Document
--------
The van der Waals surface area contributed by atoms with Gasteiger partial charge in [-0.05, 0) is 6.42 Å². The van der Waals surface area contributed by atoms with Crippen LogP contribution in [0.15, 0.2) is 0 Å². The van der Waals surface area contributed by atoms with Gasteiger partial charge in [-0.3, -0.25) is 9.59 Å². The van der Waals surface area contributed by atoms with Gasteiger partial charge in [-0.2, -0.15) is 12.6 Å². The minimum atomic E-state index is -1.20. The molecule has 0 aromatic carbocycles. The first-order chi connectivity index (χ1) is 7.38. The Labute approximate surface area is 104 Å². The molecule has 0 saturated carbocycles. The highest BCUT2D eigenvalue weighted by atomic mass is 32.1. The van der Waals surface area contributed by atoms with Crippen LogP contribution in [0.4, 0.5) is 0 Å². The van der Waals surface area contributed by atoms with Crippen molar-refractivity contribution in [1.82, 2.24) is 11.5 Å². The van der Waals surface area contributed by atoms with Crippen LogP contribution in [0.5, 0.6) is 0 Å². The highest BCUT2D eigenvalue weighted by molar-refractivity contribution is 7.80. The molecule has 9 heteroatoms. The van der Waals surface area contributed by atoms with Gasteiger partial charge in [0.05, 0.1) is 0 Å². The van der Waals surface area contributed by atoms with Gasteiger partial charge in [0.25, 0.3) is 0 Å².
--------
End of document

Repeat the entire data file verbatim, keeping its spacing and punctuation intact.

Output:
The van der Waals surface area contributed by atoms with Gasteiger partial charge in [-0.05, 0) is 6.42 Å². The van der Waals surface area contributed by atoms with Crippen LogP contribution in [0.15, 0.2) is 0 Å². The van der Waals surface area contributed by atoms with Gasteiger partial charge in [-0.3, -0.25) is 9.59 Å². The van der Waals surface area contributed by atoms with Gasteiger partial charge in [-0.2, -0.15) is 12.6 Å². The minimum atomic E-state index is -1.20. The molecule has 0 aromatic carbocycles. The first-order chi connectivity index (χ1) is 7.38. The Labute approximate surface area is 104 Å². The molecule has 0 saturated carbocycles. The highest BCUT2D eigenvalue weighted by atomic mass is 32.1. The van der Waals surface area contributed by atoms with Crippen LogP contribution in [0.4, 0.5) is 0 Å². The van der Waals surface area contributed by atoms with Crippen molar-refractivity contribution in [1.82, 2.24) is 11.5 Å². The van der Waals surface area contributed by atoms with Crippen LogP contribution in [0.5, 0.6) is 0 Å². The highest BCUT2D eigenvalue weighted by molar-refractivity contribution is 7.80. The molecule has 9 heteroatoms. The van der Waals surface area contributed by atoms with Gasteiger partial charge in [0.05, 0.1) is 0 Å². The van der Waals surface area contributed by atoms with Gasteiger partial charge in [0.25, 0.3) is 0 Å².